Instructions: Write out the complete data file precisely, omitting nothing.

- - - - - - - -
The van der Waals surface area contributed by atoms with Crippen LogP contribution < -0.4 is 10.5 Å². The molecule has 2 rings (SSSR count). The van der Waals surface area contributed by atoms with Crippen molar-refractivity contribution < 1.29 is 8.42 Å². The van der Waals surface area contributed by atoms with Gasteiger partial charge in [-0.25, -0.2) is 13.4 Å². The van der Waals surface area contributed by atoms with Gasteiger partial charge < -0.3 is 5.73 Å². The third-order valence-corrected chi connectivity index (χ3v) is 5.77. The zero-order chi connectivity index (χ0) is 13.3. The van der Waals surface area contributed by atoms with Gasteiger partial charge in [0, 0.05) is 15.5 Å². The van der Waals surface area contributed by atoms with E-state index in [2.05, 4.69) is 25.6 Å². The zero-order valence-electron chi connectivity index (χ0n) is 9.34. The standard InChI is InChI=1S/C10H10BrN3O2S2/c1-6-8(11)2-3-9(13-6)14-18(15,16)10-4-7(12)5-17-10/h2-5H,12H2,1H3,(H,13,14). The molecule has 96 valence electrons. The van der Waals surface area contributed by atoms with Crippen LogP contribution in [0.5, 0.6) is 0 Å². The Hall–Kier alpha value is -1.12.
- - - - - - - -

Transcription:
The van der Waals surface area contributed by atoms with Crippen LogP contribution < -0.4 is 10.5 Å². The molecule has 2 rings (SSSR count). The van der Waals surface area contributed by atoms with Crippen molar-refractivity contribution < 1.29 is 8.42 Å². The van der Waals surface area contributed by atoms with Gasteiger partial charge in [-0.25, -0.2) is 13.4 Å². The van der Waals surface area contributed by atoms with Gasteiger partial charge < -0.3 is 5.73 Å². The third-order valence-corrected chi connectivity index (χ3v) is 5.77. The zero-order chi connectivity index (χ0) is 13.3. The van der Waals surface area contributed by atoms with Gasteiger partial charge in [0, 0.05) is 15.5 Å². The van der Waals surface area contributed by atoms with E-state index in [2.05, 4.69) is 25.6 Å². The zero-order valence-electron chi connectivity index (χ0n) is 9.34. The standard InChI is InChI=1S/C10H10BrN3O2S2/c1-6-8(11)2-3-9(13-6)14-18(15,16)10-4-7(12)5-17-10/h2-5H,12H2,1H3,(H,13,14). The molecule has 96 valence electrons. The van der Waals surface area contributed by atoms with Crippen LogP contribution in [0.5, 0.6) is 0 Å². The Hall–Kier alpha value is -1.12.